May 15, 2012
Ethical decision making while necessary, can at times be challenging. This is particularly true when working with clients that have different values and worldviews. Ethical issues seldom have an easy answer, and often counselors must seek help from more experienced and knowledgeable professionals, but this is not a guarantee that the desired outcome will be achieved. The ethical aspects of counseling are based on a system of rules which have been created for a specific group of people or field of work, and were developed for the purpose of setting the standards of conduct and behavior that is to be used by these professionals. Moral principles and virtue are the root foundations on which the ethics codes were formed, and they are for the protection of both the counselor and the client. The legal aspects in counseling are usually the result of unethical behavior, or a perceived misconduct, and counselors can find themselves on trial for malpractice, or unethical behavior practice. There may be times when there are legal issues between the ethics codes and federal and/or state statutes, and even with one’s employer’s policies; and counselors are sometimes required to appear in court as witnesses in litigation cases. This paper will examine both ethical and legal issues that can affect both counselors and their clients, both in general and specialized areas of counseling. Ethical and Legal Aspects in Counseling
The first standard in the ACA's (1995) Code of Ethics reads "the primary responsibility of counselors is to respect the dignity and promote the welfare of clients [italics added]" (p. 2). This is also the same in the current and revised version of the ACA code of ethics (2005). The AACC code of ethics first standard ES1-100 reads “First, Do No Harm [italics added]” (p. 6). This is the first ethical standard in each code of ethics because it is the principle framework around which all others are built, valuing and respecting the client(s) at all times. When facing ethical dilemmas, counselors should utilize a carefully developed decision-making process, in order to maintain the highest professional standards for the client and for the counseling profession.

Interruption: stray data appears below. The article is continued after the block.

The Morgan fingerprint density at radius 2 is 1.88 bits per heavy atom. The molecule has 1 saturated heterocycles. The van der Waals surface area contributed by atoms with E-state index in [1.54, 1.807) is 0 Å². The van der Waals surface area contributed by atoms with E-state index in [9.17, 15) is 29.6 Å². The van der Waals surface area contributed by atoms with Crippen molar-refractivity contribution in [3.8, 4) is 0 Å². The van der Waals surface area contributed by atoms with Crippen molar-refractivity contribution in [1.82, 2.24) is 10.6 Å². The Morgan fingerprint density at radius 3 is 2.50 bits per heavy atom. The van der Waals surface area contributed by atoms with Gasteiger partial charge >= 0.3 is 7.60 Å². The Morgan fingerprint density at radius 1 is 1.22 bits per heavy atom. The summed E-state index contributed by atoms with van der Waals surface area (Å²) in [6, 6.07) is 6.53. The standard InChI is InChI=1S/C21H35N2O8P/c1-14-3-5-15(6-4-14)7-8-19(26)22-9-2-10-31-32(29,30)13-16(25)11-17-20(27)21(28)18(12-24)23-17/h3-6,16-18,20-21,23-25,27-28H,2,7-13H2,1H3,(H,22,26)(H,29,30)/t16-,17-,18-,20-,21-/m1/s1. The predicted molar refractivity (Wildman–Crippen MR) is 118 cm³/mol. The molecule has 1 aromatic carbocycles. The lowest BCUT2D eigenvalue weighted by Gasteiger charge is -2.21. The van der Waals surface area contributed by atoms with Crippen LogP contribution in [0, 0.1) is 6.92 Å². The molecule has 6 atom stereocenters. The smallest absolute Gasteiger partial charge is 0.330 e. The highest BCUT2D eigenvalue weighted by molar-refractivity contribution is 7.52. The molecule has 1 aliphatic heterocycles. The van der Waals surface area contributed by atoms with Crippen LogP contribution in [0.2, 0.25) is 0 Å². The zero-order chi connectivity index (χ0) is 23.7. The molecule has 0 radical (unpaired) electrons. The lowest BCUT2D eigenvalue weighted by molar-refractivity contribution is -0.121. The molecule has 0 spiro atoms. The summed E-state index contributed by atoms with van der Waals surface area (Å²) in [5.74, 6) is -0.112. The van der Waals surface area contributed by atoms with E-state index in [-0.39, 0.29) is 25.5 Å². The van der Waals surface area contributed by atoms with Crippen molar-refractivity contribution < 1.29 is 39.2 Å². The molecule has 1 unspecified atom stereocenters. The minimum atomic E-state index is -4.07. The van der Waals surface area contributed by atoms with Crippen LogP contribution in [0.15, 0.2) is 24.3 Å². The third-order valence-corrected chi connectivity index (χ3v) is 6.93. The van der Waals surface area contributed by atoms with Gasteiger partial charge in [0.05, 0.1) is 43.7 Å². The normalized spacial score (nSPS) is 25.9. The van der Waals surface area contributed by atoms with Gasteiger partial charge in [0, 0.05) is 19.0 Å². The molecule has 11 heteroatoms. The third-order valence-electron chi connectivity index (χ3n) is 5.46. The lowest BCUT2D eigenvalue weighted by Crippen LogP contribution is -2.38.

Because there are boundaries and limitations to a counselor’s expertise and knowledge, it is often necessary to seek the help and/or advice of other professionals with experience and competence in areas of ethical dilemma and challenge. Counselors are however, individually accountable for their actions, as they relate to their ethical, moral, legal, and professional responsibility to their clients. This being said, it never hurts to bring several opinions and/or outcome options to the decision making process in a dilemma. Christian counselors can face challenges in ethical matters when they impose their personal views and beliefs on their clients, or are unable to accept certain behaviors in them. Homosexuality, promiscuity, abortion, extra-marital affairs, spirituality and theological or denominational differences are a few areas that can present challenges for the counselor.
Spirituality in Counseling
Research indicates that approximately 75% of Americans claim that religion and spirituality are important to them (University of Pennsylvania, 2003), and that 95% believe in God or a Higher Power (Gallup & Lindsay, 1999). So there can be no surprise that clients are seeking to address spiritual concerns and issues in their counseling; and clients expect their counselor to address and treat their spiritual concerns (Sperry, 2003). Spirituality is the inward activity of growth and maturation that happens in each of us (Artress, 1995. p.15).
However, many counselors avoid the area of spirituality because of the ethics risks and considerations. Stifoss-Hanssen (1999) argued that counselors and psychotherapists risk violating the limits of their professional competence when...